Well I've never been to Carolyn's house and upon arrival I immediately noticed a large olive tree in the front yard beckoning to me.  The tree was magnificent and covered with gorgeous shiny green and purple little olives.  I reluctantly pulled myself away from the tree and entered the party.  Being that I actually do get a thrill from crafty supplies and decorative papers, I made my scrapbooking purchases and Mike, knowing me so well, asked about the olive tree.  Carolyn was more than happy to show us the tree and the many others on her land and was very willing to let us pick them!  I was THRILLED to say the least!  I've never cured olives before, but I could feel the excitement spinning up through my belly at the thought of trying something new in my kitchen.

Two days later Mike and I returned to Carolyn's house with a big bucket ready to be filled.  For an hour we picked those pretty babies off two of the trees.  I could have picked all day, such was the joy I felt in harvesting food.  Local food, grown in my neck of the woods on a tree just waiting to share her bounty and become tasty little morsels to eat!

Mike and I picking olives

I just can't get enough!

Hmm now how to cure those olive?  Thank the heavens for internet!  After searching many websites, we found a recipe that seemed easy enough.  So how exactly did we do it?  First, we rinsed the olives in the sink to remove any debris.  Second, we punctured the skin of the olive with a knife, making a small slit in the skin without slicing into the pit.  Third, we filled glass jars to the top with the olives.  And fourth, we poured a salt water mixture over the olives up to the very brim so all of the olives were covered.  (1/4 cup of salt to 4 cups water)  To keep the olives from floating up to the top and peeking out of the water, we placed drinking glasses in the jars.  It's working pretty well so far!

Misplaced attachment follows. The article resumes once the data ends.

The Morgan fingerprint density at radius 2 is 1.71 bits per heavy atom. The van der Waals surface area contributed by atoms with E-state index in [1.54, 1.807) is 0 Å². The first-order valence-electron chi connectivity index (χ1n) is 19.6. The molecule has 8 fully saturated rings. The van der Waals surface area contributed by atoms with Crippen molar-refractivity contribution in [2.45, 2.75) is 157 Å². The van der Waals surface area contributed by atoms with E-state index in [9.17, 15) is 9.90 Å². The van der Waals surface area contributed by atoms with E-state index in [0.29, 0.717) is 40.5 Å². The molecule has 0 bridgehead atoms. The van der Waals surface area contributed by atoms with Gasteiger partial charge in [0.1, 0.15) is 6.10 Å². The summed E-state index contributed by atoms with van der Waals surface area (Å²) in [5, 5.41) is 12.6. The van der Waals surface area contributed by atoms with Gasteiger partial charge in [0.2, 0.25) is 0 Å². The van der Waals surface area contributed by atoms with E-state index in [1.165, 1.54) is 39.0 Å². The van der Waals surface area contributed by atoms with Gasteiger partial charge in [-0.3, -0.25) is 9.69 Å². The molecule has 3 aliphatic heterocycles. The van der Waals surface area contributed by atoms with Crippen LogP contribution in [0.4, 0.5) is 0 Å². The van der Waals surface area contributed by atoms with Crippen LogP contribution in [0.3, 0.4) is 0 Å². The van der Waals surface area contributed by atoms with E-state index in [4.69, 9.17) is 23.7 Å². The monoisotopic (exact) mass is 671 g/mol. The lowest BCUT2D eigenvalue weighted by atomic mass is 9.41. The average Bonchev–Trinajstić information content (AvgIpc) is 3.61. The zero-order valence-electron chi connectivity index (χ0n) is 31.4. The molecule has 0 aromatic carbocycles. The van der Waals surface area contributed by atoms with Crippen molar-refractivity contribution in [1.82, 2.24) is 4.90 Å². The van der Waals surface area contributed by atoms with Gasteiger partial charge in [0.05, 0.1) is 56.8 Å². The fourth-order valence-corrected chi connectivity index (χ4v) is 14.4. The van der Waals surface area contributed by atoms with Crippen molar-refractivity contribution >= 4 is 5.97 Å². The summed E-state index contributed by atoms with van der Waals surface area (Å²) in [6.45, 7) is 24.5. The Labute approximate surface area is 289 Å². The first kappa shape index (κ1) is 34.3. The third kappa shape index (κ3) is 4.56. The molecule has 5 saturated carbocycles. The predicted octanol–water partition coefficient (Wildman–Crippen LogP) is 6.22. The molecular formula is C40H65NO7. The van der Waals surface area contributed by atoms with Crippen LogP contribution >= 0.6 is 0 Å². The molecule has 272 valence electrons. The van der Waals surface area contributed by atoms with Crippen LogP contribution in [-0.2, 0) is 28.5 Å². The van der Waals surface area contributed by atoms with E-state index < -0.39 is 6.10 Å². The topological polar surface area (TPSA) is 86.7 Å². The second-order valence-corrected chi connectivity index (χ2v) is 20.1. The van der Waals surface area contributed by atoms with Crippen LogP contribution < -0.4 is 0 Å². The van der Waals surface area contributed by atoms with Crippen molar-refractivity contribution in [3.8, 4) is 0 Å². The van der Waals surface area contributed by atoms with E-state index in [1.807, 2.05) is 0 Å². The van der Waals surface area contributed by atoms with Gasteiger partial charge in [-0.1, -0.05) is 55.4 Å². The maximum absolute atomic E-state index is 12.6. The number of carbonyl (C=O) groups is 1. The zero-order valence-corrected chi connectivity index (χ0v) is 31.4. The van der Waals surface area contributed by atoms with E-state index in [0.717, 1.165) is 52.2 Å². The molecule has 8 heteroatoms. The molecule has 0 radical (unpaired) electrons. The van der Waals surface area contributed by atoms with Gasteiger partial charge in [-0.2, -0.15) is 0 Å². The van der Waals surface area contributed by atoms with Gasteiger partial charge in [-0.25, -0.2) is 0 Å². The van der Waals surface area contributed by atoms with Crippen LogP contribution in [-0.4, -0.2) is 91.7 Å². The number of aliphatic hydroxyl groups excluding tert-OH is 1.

Our loot in the sink ready to be washed

Adding a cut to the skin

And now we wait!

So how long does this olive curing process take?  Well according to my internet sources, six weeks.  Each week the water must be changed and new salt water added.  This coming Tuesday will be the first water change.  And just a hint, place a cookie sheet under your jars.  As the olives are curing water is slowly dripping over the top and making a gooey mess!  I'm excited to have another experiment on my counter.  It's most definitely not the first and certainly won't be the last!

So my attempt to leave the kitchen and find other ways of creating and doing actually led me BACK into the kitchen!  What!?  I guess I can't escape.  I went for scrapbooking supplies and ended up curing olives!  Somehow or another I always find myself back in the kitchen making some kind of tasty temptation or crazy concotion.  Perhaps it is just my destiny to be the Kitchen Witch.

And by the way, I did actually finish that scrapbook.